“Who do you think will win?”
“He’s a lock?”
“The Republican governor is well liked, the economy is good, the Republicans never lose.”
* * *
In the morning, my phone dings with a text: Come to the headquarters at ten.
I pack phone and laptop and mentally review my training. I grab a Lyft to the headquarters, where a Texas-sized Beto sign dominates the frontage of a partly occupied mall.
I enter an outer room with receptionists selling Beto shirts and lawn signs. I pass into the main room, full of chairs and trestle tables, couches and sofas occupied by volunteers glued to their screens, some in positions of attention, some in semi-repose, some napping. Their computers are decorated with Beto stickers.
I count 30-odd men and women in equal number. Dress is casual, unimportant. Many wear Beto T-shirts ($25 and not free to anyone). Volunteers are glued to their devices, lounging on couches with computers on their knees or phones in hand. A few dogs sleep under the tables.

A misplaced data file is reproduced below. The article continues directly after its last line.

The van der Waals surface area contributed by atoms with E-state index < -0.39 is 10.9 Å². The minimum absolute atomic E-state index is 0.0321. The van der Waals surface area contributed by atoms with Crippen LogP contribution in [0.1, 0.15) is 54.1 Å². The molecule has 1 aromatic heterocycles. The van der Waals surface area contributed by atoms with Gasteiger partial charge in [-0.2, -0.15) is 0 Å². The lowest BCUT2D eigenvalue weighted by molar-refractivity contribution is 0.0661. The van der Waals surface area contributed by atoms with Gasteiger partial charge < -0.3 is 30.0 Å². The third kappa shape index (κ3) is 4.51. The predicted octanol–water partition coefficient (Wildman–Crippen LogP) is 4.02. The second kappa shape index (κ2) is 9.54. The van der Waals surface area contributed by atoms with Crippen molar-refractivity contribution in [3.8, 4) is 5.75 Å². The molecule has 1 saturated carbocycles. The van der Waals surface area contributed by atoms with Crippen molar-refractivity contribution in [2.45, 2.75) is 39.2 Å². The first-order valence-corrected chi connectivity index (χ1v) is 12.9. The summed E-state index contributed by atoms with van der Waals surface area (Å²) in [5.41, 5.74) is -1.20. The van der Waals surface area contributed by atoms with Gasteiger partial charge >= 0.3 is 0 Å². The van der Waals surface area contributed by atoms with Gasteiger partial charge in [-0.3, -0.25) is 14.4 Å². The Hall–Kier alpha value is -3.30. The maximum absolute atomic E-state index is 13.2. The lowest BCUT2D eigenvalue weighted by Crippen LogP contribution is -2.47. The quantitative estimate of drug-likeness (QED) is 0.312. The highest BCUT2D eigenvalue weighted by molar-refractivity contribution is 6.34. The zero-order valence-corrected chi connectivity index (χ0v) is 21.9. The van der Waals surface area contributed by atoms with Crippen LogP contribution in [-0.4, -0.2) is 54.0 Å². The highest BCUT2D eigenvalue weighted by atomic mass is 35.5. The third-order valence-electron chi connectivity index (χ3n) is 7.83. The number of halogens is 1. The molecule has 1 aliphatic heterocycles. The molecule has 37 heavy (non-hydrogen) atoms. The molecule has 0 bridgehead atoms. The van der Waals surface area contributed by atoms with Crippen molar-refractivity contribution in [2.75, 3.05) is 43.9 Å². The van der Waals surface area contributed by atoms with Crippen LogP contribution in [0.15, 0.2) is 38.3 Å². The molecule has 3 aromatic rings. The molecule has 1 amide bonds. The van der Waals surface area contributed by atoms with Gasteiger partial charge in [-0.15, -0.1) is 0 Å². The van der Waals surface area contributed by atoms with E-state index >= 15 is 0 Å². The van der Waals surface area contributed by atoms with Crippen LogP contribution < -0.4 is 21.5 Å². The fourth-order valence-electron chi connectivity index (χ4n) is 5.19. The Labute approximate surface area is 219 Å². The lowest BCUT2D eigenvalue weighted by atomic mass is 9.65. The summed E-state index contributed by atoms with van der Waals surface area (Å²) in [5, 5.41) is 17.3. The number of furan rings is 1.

I introduce myself to a volunteer, who is impressed and thankful that I’ve come all the way from Vermont. Why are you doing this? she asks. I give the answer I will repeat to others in the days to come: Vermont is solid blue, and Beto has a chance to flip the Senate. Maybe I can make some small difference.
I reveal a secret that I don’t often share: that after getting interested in the Beto campaign, I found his online statement of why he was running, that he and I share the same favorite book, The Odyssey.
“Can you phone bank?”
“Lead me to it.”
* * *
It’s early October, and the campaign is in the get-out-the-vote phase. Voter data is gathered by phone and by foot, by phone banking and block walking.
The campaign has already done the initial statewide phone search to identify probable Cruz and Beto voters. The Cruz supporters have been removed from the database — theoretically.
The next step is to canvass these probable voters, but not so much to convince them to vote for Beto by discussing the issues — that has already been largely done. Now, we need a pledge to vote. This is called “the hard ask.”
The phone-bank room consists of 20-odd desks, and the walls have signs in red and green marker with the web addresses and passwords for the automatic dialer. At the front of the room sit stacks of laptops for volunteers and scripts to follow.